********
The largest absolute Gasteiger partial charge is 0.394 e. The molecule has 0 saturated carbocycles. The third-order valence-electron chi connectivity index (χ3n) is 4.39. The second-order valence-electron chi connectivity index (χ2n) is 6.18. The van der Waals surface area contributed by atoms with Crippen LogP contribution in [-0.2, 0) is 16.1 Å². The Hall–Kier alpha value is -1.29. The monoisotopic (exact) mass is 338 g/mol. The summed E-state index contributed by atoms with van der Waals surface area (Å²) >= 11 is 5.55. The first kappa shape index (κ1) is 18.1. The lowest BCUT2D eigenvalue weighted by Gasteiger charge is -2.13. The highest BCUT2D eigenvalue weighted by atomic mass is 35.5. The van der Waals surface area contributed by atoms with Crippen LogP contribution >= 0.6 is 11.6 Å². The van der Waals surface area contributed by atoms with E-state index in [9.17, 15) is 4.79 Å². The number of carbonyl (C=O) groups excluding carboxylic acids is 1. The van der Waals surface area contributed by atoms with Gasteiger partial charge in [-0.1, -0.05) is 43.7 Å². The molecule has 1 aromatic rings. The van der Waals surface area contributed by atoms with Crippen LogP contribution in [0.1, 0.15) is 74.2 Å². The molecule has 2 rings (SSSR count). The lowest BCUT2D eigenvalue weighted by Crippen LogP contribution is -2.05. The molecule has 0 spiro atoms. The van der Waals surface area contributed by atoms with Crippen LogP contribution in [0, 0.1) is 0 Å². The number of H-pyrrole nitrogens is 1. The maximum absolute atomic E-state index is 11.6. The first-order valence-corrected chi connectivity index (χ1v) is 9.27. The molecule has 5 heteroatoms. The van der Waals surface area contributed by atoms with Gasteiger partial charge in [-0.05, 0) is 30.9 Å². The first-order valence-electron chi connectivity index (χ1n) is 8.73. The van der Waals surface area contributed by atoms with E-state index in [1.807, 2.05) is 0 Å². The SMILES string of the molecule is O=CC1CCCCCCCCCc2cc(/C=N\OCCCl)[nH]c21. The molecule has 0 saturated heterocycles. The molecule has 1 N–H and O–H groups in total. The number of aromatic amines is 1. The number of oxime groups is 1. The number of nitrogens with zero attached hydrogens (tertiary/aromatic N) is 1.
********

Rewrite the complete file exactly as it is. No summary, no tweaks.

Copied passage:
The largest absolute Gasteiger partial charge is 0.394 e. The molecule has 0 saturated carbocycles. The third-order valence-electron chi connectivity index (χ3n) is 4.39. The second-order valence-electron chi connectivity index (χ2n) is 6.18. The van der Waals surface area contributed by atoms with Crippen LogP contribution in [-0.2, 0) is 16.1 Å². The Hall–Kier alpha value is -1.29. The monoisotopic (exact) mass is 338 g/mol. The summed E-state index contributed by atoms with van der Waals surface area (Å²) >= 11 is 5.55. The first kappa shape index (κ1) is 18.1. The lowest BCUT2D eigenvalue weighted by Gasteiger charge is -2.13. The highest BCUT2D eigenvalue weighted by atomic mass is 35.5. The van der Waals surface area contributed by atoms with Crippen LogP contribution >= 0.6 is 11.6 Å². The van der Waals surface area contributed by atoms with E-state index in [9.17, 15) is 4.79 Å². The number of carbonyl (C=O) groups excluding carboxylic acids is 1. The van der Waals surface area contributed by atoms with Gasteiger partial charge in [-0.1, -0.05) is 43.7 Å². The molecule has 1 aromatic rings. The van der Waals surface area contributed by atoms with Crippen LogP contribution in [0.1, 0.15) is 74.2 Å². The molecule has 2 rings (SSSR count). The lowest BCUT2D eigenvalue weighted by Crippen LogP contribution is -2.05. The molecule has 0 spiro atoms. The van der Waals surface area contributed by atoms with Crippen LogP contribution in [0, 0.1) is 0 Å². The number of H-pyrrole nitrogens is 1. The maximum absolute atomic E-state index is 11.6. The first-order valence-corrected chi connectivity index (χ1v) is 9.27. The molecule has 5 heteroatoms. The van der Waals surface area contributed by atoms with Gasteiger partial charge in [-0.05, 0) is 30.9 Å². The first-order valence-electron chi connectivity index (χ1n) is 8.73. The van der Waals surface area contributed by atoms with E-state index in [1.807, 2.05) is 0 Å². The SMILES string of the molecule is O=CC1CCCCCCCCCc2cc(/C=N\OCCCl)[nH]c21. The molecule has 0 saturated heterocycles. The molecule has 1 N–H and O–H groups in total. The number of aromatic amines is 1. The number of oxime groups is 1. The number of nitrogens with zero attached hydrogens (tertiary/aromatic N) is 1.